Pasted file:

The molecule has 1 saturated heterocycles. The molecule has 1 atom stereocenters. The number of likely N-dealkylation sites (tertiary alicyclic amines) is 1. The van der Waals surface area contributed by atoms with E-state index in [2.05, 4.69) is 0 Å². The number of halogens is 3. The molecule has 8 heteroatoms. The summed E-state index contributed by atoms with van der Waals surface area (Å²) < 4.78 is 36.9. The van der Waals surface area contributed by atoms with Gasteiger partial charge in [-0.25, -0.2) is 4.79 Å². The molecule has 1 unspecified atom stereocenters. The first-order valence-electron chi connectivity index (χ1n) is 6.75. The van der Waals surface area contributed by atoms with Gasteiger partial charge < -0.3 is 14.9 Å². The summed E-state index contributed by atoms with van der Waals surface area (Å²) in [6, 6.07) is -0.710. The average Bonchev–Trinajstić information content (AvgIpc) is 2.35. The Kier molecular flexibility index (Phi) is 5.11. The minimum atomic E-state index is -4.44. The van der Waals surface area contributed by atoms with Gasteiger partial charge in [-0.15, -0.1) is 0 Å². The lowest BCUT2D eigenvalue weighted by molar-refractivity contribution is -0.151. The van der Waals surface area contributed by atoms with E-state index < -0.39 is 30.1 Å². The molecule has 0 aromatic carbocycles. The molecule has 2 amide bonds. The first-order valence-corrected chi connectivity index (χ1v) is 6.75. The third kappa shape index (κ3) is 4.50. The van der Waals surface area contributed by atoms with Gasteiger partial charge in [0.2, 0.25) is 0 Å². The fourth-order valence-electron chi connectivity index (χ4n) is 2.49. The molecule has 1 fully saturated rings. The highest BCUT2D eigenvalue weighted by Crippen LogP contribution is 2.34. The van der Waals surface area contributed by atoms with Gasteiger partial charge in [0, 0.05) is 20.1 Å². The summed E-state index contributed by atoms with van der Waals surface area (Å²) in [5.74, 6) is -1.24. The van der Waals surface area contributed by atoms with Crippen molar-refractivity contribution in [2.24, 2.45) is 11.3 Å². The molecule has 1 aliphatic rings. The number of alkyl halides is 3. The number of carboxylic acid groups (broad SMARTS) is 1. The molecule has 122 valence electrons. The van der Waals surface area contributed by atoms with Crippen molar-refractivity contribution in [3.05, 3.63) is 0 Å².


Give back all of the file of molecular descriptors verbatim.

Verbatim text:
The molecule has 1 saturated heterocycles. The molecule has 1 atom stereocenters. The number of likely N-dealkylation sites (tertiary alicyclic amines) is 1. The van der Waals surface area contributed by atoms with E-state index in [2.05, 4.69) is 0 Å². The number of halogens is 3. The molecule has 8 heteroatoms. The summed E-state index contributed by atoms with van der Waals surface area (Å²) < 4.78 is 36.9. The van der Waals surface area contributed by atoms with Gasteiger partial charge in [-0.25, -0.2) is 4.79 Å². The molecule has 1 unspecified atom stereocenters. The first-order valence-electron chi connectivity index (χ1n) is 6.75. The van der Waals surface area contributed by atoms with Gasteiger partial charge < -0.3 is 14.9 Å². The summed E-state index contributed by atoms with van der Waals surface area (Å²) in [6, 6.07) is -0.710. The average Bonchev–Trinajstić information content (AvgIpc) is 2.35. The Kier molecular flexibility index (Phi) is 5.11. The minimum atomic E-state index is -4.44. The van der Waals surface area contributed by atoms with Gasteiger partial charge in [-0.15, -0.1) is 0 Å². The lowest BCUT2D eigenvalue weighted by molar-refractivity contribution is -0.151. The van der Waals surface area contributed by atoms with E-state index < -0.39 is 30.1 Å². The molecule has 0 aromatic carbocycles. The molecule has 2 amide bonds. The first-order valence-corrected chi connectivity index (χ1v) is 6.75. The third kappa shape index (κ3) is 4.50. The van der Waals surface area contributed by atoms with Gasteiger partial charge in [0.2, 0.25) is 0 Å². The fourth-order valence-electron chi connectivity index (χ4n) is 2.49. The molecule has 1 fully saturated rings. The highest BCUT2D eigenvalue weighted by Crippen LogP contribution is 2.34. The van der Waals surface area contributed by atoms with Gasteiger partial charge in [0, 0.05) is 20.1 Å². The summed E-state index contributed by atoms with van der Waals surface area (Å²) in [5.74, 6) is -1.24. The van der Waals surface area contributed by atoms with Crippen molar-refractivity contribution in [2.24, 2.45) is 11.3 Å². The molecule has 1 aliphatic rings. The number of alkyl halides is 3. The number of carboxylic acid groups (broad SMARTS) is 1. The molecule has 122 valence electrons. The van der Waals surface area contributed by atoms with Crippen molar-refractivity contribution in [3.05, 3.63) is 0 Å².